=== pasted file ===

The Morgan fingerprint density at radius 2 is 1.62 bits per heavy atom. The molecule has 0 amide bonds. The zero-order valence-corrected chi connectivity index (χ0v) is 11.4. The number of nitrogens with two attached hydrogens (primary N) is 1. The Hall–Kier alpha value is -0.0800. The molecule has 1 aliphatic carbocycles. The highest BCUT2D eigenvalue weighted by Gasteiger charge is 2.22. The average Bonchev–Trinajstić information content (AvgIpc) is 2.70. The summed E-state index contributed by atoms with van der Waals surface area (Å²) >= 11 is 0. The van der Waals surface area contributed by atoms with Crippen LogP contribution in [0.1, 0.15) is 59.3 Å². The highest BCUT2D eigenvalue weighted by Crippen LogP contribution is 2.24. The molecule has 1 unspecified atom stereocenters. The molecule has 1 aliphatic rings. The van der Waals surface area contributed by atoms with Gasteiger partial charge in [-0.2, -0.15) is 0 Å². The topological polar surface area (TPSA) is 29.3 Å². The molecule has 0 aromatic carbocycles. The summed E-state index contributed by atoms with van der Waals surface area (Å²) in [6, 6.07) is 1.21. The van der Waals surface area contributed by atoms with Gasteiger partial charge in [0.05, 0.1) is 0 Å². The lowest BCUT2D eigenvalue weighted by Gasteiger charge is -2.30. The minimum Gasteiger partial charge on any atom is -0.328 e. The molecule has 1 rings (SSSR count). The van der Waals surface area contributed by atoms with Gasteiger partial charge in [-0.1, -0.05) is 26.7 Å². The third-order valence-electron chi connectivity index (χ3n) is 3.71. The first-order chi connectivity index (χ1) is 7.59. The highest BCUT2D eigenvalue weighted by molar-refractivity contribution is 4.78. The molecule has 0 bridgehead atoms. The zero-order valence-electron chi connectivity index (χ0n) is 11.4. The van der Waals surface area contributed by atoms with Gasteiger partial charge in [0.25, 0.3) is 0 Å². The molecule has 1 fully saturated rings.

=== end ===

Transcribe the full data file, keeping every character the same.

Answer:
The Morgan fingerprint density at radius 2 is 1.62 bits per heavy atom. The molecule has 0 amide bonds. The zero-order valence-corrected chi connectivity index (χ0v) is 11.4. The number of nitrogens with two attached hydrogens (primary N) is 1. The Hall–Kier alpha value is -0.0800. The molecule has 1 aliphatic carbocycles. The highest BCUT2D eigenvalue weighted by Gasteiger charge is 2.22. The average Bonchev–Trinajstić information content (AvgIpc) is 2.70. The summed E-state index contributed by atoms with van der Waals surface area (Å²) >= 11 is 0. The van der Waals surface area contributed by atoms with Crippen LogP contribution in [0.1, 0.15) is 59.3 Å². The highest BCUT2D eigenvalue weighted by Crippen LogP contribution is 2.24. The molecule has 1 unspecified atom stereocenters. The molecule has 1 aliphatic rings. The van der Waals surface area contributed by atoms with Gasteiger partial charge in [-0.2, -0.15) is 0 Å². The topological polar surface area (TPSA) is 29.3 Å². The molecule has 0 aromatic carbocycles. The summed E-state index contributed by atoms with van der Waals surface area (Å²) in [6, 6.07) is 1.21. The van der Waals surface area contributed by atoms with Gasteiger partial charge in [0.05, 0.1) is 0 Å². The lowest BCUT2D eigenvalue weighted by Gasteiger charge is -2.30. The minimum Gasteiger partial charge on any atom is -0.328 e. The molecule has 1 rings (SSSR count). The van der Waals surface area contributed by atoms with Gasteiger partial charge in [-0.1, -0.05) is 26.7 Å². The third-order valence-electron chi connectivity index (χ3n) is 3.71. The first-order chi connectivity index (χ1) is 7.59. The highest BCUT2D eigenvalue weighted by molar-refractivity contribution is 4.78. The molecule has 0 bridgehead atoms. The zero-order valence-electron chi connectivity index (χ0n) is 11.4. The van der Waals surface area contributed by atoms with Gasteiger partial charge in [0.25, 0.3) is 0 Å². The molecule has 1 fully saturated rings.